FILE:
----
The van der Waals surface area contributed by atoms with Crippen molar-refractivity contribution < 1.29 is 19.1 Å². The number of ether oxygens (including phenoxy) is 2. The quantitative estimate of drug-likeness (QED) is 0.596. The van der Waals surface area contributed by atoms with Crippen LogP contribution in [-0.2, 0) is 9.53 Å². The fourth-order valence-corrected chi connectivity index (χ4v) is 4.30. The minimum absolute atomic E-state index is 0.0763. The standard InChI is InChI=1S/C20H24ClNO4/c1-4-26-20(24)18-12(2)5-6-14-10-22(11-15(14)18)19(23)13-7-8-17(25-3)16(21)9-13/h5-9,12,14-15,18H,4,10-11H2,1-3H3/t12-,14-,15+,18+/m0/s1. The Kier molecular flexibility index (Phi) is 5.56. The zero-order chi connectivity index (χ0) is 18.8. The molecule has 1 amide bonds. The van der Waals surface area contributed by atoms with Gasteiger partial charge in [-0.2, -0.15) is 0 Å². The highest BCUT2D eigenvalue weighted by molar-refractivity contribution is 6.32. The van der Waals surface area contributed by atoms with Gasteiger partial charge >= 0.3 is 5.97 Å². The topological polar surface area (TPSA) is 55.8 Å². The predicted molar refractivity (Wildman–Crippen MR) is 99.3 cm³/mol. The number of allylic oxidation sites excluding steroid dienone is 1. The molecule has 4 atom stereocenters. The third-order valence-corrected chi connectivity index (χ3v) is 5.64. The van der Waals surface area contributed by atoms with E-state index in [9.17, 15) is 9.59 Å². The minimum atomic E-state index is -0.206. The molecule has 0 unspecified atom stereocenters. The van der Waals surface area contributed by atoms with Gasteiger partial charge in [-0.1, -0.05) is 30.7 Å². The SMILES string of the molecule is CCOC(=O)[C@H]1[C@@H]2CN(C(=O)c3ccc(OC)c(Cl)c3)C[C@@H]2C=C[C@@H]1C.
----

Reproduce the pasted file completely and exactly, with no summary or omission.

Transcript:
The van der Waals surface area contributed by atoms with Crippen molar-refractivity contribution < 1.29 is 19.1 Å². The number of ether oxygens (including phenoxy) is 2. The quantitative estimate of drug-likeness (QED) is 0.596. The van der Waals surface area contributed by atoms with Crippen LogP contribution in [-0.2, 0) is 9.53 Å². The fourth-order valence-corrected chi connectivity index (χ4v) is 4.30. The minimum absolute atomic E-state index is 0.0763. The standard InChI is InChI=1S/C20H24ClNO4/c1-4-26-20(24)18-12(2)5-6-14-10-22(11-15(14)18)19(23)13-7-8-17(25-3)16(21)9-13/h5-9,12,14-15,18H,4,10-11H2,1-3H3/t12-,14-,15+,18+/m0/s1. The Kier molecular flexibility index (Phi) is 5.56. The zero-order chi connectivity index (χ0) is 18.8. The molecule has 1 amide bonds. The van der Waals surface area contributed by atoms with Gasteiger partial charge in [-0.2, -0.15) is 0 Å². The highest BCUT2D eigenvalue weighted by molar-refractivity contribution is 6.32. The van der Waals surface area contributed by atoms with Gasteiger partial charge >= 0.3 is 5.97 Å². The topological polar surface area (TPSA) is 55.8 Å². The predicted molar refractivity (Wildman–Crippen MR) is 99.3 cm³/mol. The number of allylic oxidation sites excluding steroid dienone is 1. The molecule has 4 atom stereocenters. The third-order valence-corrected chi connectivity index (χ3v) is 5.64. The van der Waals surface area contributed by atoms with E-state index in [9.17, 15) is 9.59 Å². The minimum atomic E-state index is -0.206. The molecule has 0 unspecified atom stereocenters. The van der Waals surface area contributed by atoms with Gasteiger partial charge in [-0.1, -0.05) is 30.7 Å². The SMILES string of the molecule is CCOC(=O)[C@H]1[C@@H]2CN(C(=O)c3ccc(OC)c(Cl)c3)C[C@@H]2C=C[C@@H]1C.